Reverdito: I’d say that this is a producer where the classification depends on which wine we are talking about. The Bricco Cogni is/was aged completely in barrique. I initially liked it but by now find it far too oaky. Other wines may be aged completely in botti (their home page is being revised so I can’t check) and I recently enjoyed their Codane (2004 IIRC).

Ugo Lequio: Here I just note that this producer appears twice (as “lean traditional” and “traditional”).


Comm. G.B. Burlotto: This is another tricky producer to classify. On the one hand, as John Morris has already pointed out, the Monvigliero is not just a traditionalist but an “ultraditionalist” wine, i.e., it is produced using techniques that are no longer commonly practised among “traditionalist” producers (the grapes crushed by human feet; two months maceration with submerged cap) and which certainly gives this Barolo a character entirely of its own. It was the first really good Barolo I tried (back in 2003, vintage 1997) and it has remained a favorite ever since. On the other hand, the Cannubi is aged (partly or wholly; the website is being revised so I can’t check) in tonneaux, of which I am sure at least some are new. I still like the Cannubi (this is a producer where it is difficult to come up with anything negative to say about any of the wines) but there is no question that it has seen some new and small barrels and stylistically I prefer the Monvigliero as well as the traditional (as opposed to ultratraditional) non-MGA wines (Acclivi and “normale”).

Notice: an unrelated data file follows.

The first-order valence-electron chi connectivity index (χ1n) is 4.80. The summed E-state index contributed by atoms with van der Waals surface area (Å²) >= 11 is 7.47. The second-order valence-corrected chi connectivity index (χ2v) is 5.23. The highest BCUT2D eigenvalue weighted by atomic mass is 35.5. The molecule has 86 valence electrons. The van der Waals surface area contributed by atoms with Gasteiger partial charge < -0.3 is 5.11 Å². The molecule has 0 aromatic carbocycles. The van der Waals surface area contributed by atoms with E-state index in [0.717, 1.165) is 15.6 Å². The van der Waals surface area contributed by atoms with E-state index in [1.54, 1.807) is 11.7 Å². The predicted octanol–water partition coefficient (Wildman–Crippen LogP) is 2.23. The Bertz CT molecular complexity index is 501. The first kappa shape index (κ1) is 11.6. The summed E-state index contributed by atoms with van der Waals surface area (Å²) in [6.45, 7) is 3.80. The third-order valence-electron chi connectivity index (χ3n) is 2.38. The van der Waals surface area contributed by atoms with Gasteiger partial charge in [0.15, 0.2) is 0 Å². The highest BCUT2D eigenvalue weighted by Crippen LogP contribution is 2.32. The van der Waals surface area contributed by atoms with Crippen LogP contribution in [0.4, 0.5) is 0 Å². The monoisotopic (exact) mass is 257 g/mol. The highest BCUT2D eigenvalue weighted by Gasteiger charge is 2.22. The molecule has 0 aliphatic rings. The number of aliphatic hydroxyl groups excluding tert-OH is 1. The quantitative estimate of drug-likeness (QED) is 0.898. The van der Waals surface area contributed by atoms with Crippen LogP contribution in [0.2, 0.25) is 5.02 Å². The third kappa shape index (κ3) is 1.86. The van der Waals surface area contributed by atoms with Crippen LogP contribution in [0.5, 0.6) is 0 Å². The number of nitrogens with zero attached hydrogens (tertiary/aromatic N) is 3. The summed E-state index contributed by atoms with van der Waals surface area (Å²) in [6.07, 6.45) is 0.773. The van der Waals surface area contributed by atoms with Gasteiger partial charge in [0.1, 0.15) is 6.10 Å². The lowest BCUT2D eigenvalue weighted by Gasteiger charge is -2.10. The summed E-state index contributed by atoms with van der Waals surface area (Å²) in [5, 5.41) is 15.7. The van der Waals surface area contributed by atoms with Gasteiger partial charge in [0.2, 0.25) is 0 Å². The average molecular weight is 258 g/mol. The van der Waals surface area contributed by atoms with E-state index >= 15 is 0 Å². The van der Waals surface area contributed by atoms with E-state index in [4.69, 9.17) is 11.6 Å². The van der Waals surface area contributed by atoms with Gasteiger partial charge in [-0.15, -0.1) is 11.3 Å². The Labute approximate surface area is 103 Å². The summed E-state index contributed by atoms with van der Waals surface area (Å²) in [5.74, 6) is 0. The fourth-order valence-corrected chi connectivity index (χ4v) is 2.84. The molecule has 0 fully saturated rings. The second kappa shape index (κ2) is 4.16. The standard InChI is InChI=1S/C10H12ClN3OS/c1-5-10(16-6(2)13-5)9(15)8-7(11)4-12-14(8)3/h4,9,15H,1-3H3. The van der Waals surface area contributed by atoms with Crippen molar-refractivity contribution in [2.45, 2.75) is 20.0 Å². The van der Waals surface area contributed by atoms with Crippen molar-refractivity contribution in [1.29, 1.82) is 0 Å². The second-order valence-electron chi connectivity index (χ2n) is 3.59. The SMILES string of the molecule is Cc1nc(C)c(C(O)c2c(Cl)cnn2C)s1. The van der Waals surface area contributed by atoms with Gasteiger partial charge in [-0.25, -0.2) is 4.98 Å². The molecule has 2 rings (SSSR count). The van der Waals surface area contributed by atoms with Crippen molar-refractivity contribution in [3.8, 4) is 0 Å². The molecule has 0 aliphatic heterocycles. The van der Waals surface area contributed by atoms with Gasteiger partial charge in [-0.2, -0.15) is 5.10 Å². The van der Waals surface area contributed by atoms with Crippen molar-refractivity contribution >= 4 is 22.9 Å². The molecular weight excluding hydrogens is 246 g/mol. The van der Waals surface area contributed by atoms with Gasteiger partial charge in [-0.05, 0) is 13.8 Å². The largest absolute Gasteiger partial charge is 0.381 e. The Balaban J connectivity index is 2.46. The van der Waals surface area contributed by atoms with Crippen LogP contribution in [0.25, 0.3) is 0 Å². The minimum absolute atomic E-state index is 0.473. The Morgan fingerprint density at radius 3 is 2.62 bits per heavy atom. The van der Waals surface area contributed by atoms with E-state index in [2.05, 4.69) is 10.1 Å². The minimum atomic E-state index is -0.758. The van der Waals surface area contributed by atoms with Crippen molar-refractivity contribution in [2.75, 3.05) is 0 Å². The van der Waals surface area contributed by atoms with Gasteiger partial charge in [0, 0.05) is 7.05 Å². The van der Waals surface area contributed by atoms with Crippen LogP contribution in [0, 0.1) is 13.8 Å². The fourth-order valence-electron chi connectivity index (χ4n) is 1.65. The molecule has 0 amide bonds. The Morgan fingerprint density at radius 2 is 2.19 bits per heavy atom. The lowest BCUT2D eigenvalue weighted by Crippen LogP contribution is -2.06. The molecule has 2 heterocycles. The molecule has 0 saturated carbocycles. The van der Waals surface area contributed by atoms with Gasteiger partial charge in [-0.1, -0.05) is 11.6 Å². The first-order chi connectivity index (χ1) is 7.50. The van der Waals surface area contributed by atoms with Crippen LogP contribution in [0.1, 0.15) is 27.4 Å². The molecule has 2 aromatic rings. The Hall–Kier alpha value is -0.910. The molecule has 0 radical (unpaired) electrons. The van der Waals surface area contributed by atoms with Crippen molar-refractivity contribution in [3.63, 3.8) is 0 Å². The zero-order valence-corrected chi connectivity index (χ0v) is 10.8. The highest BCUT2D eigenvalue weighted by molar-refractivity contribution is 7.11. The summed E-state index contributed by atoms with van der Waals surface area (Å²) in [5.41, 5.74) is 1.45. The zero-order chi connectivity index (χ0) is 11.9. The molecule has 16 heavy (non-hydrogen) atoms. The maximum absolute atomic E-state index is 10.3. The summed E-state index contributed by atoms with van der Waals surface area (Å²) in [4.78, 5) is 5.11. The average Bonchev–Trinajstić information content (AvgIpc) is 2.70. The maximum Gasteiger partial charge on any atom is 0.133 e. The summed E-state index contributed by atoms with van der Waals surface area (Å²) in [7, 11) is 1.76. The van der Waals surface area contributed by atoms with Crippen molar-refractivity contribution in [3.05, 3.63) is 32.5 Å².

Fontanafredda: Should be moved to the category “variable by individual wine”.

Cantina del Pino: This is a producer I would put in the modernist or “lean modern” camp unless practices have changed recently. The wines I have tried (non-MGA 2000 and Ovello 2001 and 2004) were clearly marked by oaky scents. I used to like these wines a lot and bought quite a few but as my palate has changed, I am less likely to seek them out again. Still, there is no question that these are well-made wines within their style.

Information Not Available